Honestly, I found a lot to like in most of these stories. Occasionally, the fanciful comedy involving animals was pretty eye-rolling. At one point, a fisherman lands a sawfish, who is very grumpy and runs around the boat using his tailfin like feet, much like those godawful Walter Lantz cartoons that used to waste precious afternoon minutes on UHF channels while you were waiting for something good to come on. There's a lot more of that in this book than you'd like, as befits 1950s kiddie comics with their ancestry in Paramount theatre cartoons. On the other hand, there's plenty of Audrey waging war against boys trying to keep her out of their clubhouse, and Lotta accidentally using her superhuman strength to bring office picnics and travelling carnies down around her ears, and it's mostly really good stuff that every parent should pick up. If you've got kids between five and ten, buy an extra copy for them to beat up and love, because this is a terrific set of stories for younguns, and an extremely good value for money.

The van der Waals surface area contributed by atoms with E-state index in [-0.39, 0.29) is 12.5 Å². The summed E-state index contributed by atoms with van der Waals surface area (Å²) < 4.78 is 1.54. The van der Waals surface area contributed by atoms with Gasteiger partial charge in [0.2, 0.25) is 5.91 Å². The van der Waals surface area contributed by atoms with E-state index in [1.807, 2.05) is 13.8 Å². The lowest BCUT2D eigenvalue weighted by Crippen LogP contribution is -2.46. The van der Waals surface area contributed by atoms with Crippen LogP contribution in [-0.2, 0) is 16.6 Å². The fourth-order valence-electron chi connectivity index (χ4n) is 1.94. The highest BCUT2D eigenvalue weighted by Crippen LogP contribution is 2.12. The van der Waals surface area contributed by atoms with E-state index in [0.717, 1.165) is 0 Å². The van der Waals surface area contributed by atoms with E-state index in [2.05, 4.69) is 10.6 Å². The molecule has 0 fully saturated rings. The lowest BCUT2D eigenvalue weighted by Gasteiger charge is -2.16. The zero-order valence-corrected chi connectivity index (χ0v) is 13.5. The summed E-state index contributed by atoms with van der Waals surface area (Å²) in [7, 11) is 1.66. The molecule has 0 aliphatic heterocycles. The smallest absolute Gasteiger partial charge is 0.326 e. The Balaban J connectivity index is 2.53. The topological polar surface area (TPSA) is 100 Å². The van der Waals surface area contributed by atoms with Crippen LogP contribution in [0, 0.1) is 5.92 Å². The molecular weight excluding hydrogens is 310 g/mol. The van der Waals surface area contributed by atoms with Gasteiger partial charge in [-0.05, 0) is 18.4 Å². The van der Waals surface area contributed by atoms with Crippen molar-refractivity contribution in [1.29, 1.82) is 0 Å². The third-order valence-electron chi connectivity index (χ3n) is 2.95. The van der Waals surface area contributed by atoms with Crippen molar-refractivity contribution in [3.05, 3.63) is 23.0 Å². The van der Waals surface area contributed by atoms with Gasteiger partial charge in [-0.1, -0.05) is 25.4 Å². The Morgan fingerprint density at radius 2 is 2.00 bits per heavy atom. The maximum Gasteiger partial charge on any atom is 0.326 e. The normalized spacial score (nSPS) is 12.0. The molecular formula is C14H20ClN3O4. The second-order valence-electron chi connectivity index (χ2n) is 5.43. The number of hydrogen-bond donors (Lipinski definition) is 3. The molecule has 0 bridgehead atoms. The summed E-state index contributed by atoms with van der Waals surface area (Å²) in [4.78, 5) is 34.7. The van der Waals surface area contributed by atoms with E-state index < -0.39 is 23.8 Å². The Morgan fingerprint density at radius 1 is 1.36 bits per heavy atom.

As archival material goes, however, it is very far from ideal. I appreciate Dark Horse and Cabarga making the effort, but I do feel that a better book, and indeed a better series, eluded us. Recommended with the understanding that, if you're even half as nitpicky and easily frustrated as me, you won't stop thinking about how much better some alternate universe's Harvey series turned out. It's kind of tough to enjoy funnybooks when you're Monday-morning quarterbacking everything.

Nikolai Dante: The Beast of Rudinshtein

Here's how this works. I read a book or two and tell you about them and try not to get too long-winded. This time, a review of Nikolai Dante: The Beast of Rudinshtein (volume 8) (Rebellion, 2009).